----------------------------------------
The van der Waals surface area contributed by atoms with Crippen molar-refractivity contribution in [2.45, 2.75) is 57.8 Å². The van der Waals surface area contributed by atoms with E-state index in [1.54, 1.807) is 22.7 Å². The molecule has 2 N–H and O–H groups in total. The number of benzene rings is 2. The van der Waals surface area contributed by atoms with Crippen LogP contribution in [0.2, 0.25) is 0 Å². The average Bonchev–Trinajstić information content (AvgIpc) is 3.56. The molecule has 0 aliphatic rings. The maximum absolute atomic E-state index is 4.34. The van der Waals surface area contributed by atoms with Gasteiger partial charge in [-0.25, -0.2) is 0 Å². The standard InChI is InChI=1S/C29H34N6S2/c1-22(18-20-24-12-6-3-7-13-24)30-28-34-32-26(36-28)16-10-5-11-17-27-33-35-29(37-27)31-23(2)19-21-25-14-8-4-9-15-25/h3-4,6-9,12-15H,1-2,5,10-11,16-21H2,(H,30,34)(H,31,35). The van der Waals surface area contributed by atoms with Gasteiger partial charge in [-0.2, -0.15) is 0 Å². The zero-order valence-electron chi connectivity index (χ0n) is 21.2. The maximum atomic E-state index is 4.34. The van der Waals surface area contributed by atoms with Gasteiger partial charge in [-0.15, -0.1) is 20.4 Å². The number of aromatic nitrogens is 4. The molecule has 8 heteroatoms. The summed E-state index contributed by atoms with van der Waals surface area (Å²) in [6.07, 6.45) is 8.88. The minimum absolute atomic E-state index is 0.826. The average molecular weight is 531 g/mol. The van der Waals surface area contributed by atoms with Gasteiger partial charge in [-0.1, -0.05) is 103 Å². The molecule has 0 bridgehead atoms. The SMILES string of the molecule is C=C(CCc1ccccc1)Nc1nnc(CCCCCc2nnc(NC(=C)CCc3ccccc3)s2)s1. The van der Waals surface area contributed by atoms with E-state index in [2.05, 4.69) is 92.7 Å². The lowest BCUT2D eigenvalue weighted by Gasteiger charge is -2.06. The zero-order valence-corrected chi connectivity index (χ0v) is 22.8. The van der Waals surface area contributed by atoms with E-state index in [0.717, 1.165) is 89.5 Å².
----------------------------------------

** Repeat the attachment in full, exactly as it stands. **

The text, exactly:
The van der Waals surface area contributed by atoms with Crippen molar-refractivity contribution in [2.45, 2.75) is 57.8 Å². The van der Waals surface area contributed by atoms with E-state index in [1.54, 1.807) is 22.7 Å². The molecule has 2 N–H and O–H groups in total. The number of benzene rings is 2. The van der Waals surface area contributed by atoms with Crippen LogP contribution in [0.2, 0.25) is 0 Å². The average Bonchev–Trinajstić information content (AvgIpc) is 3.56. The molecule has 0 aliphatic rings. The maximum absolute atomic E-state index is 4.34. The van der Waals surface area contributed by atoms with Gasteiger partial charge in [-0.25, -0.2) is 0 Å². The standard InChI is InChI=1S/C29H34N6S2/c1-22(18-20-24-12-6-3-7-13-24)30-28-34-32-26(36-28)16-10-5-11-17-27-33-35-29(37-27)31-23(2)19-21-25-14-8-4-9-15-25/h3-4,6-9,12-15H,1-2,5,10-11,16-21H2,(H,30,34)(H,31,35). The van der Waals surface area contributed by atoms with Gasteiger partial charge in [-0.2, -0.15) is 0 Å². The zero-order valence-electron chi connectivity index (χ0n) is 21.2. The maximum atomic E-state index is 4.34. The van der Waals surface area contributed by atoms with Gasteiger partial charge in [-0.15, -0.1) is 20.4 Å². The number of aromatic nitrogens is 4. The molecule has 8 heteroatoms. The summed E-state index contributed by atoms with van der Waals surface area (Å²) in [6.07, 6.45) is 8.88. The minimum absolute atomic E-state index is 0.826. The average molecular weight is 531 g/mol. The van der Waals surface area contributed by atoms with Gasteiger partial charge in [-0.1, -0.05) is 103 Å². The molecule has 0 bridgehead atoms. The SMILES string of the molecule is C=C(CCc1ccccc1)Nc1nnc(CCCCCc2nnc(NC(=C)CCc3ccccc3)s2)s1. The van der Waals surface area contributed by atoms with E-state index in [2.05, 4.69) is 92.7 Å². The lowest BCUT2D eigenvalue weighted by Gasteiger charge is -2.06. The zero-order valence-corrected chi connectivity index (χ0v) is 22.8. The van der Waals surface area contributed by atoms with E-state index in [0.717, 1.165) is 89.5 Å².